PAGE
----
So many sketch teams fall apart as performers go in different directions. Why do you think your specific dynamic works so well and your team has endured?

(Cate Freedman) The Katydids came together when founding member, Caitlin Barlow wanted to silence the voice within that kept saying to her “there’s something about a girl named Kate.” Caitlin knew so many Katies in the improv community who she liked a great deal and wanted to just have a fun one-off show to improvise with a group who all shared the same name.

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Steph’s LA Weekly Web Series of the Week: Conversations With my 2 Year Old – Full Interview with Matthew Clarke

Many parents have found themselves struggling to explain to their child why he has to wear pants in public or why she cannot have another cookie. But only one man made a web series about it.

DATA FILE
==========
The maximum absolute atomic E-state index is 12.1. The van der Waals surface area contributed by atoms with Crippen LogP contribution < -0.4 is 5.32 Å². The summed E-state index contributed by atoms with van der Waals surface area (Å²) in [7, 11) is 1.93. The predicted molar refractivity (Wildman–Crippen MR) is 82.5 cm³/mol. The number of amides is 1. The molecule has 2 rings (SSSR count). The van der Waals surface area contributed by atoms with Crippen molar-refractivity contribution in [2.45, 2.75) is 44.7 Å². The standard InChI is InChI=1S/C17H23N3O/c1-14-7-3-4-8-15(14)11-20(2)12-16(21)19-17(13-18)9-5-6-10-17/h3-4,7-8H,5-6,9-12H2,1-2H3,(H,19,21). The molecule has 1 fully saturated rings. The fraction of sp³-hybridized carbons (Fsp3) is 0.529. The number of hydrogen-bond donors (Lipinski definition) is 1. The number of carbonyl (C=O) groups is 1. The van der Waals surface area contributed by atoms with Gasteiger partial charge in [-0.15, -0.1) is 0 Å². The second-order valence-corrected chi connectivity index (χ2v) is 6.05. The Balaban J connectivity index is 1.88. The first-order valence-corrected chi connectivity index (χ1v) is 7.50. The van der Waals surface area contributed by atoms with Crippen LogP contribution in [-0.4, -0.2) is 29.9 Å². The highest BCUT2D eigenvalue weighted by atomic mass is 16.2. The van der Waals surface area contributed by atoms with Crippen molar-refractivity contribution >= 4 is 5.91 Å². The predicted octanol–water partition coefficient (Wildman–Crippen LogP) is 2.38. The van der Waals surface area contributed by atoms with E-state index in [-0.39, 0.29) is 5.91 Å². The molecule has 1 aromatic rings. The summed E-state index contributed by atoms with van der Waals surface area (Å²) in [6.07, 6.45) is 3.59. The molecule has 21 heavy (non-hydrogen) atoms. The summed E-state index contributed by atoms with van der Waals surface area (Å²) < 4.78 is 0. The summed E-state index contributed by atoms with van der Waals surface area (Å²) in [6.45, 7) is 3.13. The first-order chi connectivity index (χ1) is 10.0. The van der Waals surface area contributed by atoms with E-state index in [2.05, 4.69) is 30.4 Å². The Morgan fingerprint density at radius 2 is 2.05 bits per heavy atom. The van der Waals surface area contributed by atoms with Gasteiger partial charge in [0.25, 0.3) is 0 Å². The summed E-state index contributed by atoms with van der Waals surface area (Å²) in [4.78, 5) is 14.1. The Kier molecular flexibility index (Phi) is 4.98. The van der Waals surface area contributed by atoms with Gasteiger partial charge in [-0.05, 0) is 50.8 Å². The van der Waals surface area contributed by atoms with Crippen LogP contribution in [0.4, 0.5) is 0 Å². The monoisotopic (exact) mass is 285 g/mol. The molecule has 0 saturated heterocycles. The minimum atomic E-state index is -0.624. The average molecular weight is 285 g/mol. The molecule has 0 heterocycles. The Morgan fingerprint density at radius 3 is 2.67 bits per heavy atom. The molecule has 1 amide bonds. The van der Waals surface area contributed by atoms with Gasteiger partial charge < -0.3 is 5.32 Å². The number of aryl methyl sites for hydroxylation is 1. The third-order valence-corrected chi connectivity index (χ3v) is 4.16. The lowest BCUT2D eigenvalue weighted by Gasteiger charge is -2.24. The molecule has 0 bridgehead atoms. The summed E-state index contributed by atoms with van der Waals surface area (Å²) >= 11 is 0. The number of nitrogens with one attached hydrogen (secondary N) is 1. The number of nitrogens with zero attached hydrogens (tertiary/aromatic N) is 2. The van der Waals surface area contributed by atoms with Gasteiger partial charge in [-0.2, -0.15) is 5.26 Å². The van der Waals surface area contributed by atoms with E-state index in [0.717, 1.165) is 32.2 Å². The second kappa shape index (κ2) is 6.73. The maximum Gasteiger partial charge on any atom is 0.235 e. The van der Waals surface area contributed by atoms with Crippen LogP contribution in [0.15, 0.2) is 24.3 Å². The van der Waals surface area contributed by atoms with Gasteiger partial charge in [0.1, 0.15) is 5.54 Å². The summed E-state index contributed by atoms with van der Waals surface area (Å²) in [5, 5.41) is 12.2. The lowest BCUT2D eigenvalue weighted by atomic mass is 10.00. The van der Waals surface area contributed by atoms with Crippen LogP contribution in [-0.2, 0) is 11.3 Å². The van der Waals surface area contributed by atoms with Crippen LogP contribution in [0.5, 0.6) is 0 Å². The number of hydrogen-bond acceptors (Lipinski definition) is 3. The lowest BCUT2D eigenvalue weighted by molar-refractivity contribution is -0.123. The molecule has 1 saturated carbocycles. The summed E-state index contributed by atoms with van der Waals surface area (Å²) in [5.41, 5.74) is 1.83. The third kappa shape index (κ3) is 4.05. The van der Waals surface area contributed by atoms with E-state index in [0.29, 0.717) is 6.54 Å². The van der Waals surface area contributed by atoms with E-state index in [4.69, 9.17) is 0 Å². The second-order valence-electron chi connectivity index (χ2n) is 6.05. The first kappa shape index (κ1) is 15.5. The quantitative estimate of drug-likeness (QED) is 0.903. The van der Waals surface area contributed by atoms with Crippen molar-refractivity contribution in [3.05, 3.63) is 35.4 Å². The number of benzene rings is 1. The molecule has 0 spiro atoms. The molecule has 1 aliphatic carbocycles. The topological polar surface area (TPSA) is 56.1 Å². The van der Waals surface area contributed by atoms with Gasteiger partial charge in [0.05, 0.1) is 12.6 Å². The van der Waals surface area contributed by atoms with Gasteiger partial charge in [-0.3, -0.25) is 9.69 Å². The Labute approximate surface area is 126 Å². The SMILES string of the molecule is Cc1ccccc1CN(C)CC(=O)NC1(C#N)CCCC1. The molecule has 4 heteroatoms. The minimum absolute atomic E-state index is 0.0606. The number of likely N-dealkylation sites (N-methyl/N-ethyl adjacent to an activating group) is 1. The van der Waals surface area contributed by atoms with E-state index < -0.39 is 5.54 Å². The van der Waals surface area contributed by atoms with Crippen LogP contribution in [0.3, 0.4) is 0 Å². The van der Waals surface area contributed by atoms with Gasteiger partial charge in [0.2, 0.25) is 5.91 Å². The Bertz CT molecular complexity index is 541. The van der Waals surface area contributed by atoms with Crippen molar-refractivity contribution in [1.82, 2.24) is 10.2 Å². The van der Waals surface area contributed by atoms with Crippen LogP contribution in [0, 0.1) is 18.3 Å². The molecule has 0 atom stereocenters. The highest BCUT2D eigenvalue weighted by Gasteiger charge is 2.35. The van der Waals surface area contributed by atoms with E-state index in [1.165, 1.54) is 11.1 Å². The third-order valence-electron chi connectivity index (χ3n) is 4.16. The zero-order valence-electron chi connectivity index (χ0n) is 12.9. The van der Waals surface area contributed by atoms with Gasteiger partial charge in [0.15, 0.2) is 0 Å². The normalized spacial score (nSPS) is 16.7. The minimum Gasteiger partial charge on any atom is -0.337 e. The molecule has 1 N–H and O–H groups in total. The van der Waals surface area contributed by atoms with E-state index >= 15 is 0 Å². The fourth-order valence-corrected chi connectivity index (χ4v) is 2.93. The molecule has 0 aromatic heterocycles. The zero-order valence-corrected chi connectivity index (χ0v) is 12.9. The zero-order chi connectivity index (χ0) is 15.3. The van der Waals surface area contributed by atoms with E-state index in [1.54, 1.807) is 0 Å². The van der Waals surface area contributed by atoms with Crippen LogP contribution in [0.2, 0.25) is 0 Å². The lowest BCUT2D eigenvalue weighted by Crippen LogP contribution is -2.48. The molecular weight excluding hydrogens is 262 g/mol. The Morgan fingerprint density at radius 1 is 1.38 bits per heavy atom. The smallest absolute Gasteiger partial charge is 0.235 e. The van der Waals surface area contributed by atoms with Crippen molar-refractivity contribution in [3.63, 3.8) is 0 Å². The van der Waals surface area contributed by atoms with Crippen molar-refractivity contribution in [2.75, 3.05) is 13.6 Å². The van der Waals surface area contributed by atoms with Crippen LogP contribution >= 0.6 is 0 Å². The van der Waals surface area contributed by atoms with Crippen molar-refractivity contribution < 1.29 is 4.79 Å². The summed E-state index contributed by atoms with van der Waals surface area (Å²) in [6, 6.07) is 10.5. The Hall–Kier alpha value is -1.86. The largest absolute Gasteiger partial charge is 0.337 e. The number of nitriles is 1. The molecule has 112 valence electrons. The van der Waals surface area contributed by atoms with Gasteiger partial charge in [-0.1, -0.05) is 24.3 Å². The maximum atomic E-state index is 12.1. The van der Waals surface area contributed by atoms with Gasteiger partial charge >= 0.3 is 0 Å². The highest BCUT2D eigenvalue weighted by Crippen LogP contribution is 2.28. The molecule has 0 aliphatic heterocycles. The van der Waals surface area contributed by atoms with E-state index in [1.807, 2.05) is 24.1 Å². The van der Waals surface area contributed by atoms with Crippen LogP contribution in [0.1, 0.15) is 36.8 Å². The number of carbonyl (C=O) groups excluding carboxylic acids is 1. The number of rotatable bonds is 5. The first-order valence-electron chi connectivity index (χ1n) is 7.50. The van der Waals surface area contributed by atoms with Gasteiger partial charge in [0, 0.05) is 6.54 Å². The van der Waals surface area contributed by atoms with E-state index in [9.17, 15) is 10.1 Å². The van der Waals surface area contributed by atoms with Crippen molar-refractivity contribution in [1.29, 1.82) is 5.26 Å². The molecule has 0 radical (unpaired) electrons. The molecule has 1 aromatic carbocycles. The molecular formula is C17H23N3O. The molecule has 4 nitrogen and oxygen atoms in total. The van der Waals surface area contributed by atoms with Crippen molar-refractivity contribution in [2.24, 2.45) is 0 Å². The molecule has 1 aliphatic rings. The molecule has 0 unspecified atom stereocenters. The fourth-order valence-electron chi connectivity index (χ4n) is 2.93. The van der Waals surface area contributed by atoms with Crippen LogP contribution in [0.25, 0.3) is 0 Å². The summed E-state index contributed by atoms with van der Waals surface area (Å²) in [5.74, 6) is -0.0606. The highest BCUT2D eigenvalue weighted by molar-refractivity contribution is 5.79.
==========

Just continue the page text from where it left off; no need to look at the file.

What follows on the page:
In May, Canadian filmmaker Matthew Clarke and director Darshan Rickhi launched their web series, Conversations With My 2-Year-Old, with the hilarious conceit that in each true-to-life episode, Clarke’s daughter, Coco, is played by a grown man. Read more of my LA Weekly article on Conversations with my Two Year old HERE, and check out her full interview with Clarke below.

How did the idea for the series come about and especially the idea for it to be a WEB SERIES as opposed to sharing the stories in a different form?

I think anyone who spends a significant amount of time around kids experiences these crazy interactions. I remember one day I sort of stepped back from one of these conversations and I thought, “This is insane. If she were an adult she’d be escorted out of the building right now, but because she’s 3 feet tall and adorable, nobody blinks an eye.” I just felt there was something really funny in that, and so I started writing down these conversations after they would happen and before long I had a collection of these “scripts.” I’ve worked in the film industry for a while now and the idea just seemed perfectly suited to a web-series. They were these short little vignettes that I felt we could execute really effectively. Also, doing a web-series is really attainable. You don’t need anyone’s permission. You just shoot it and put it up. That was really appealing to me.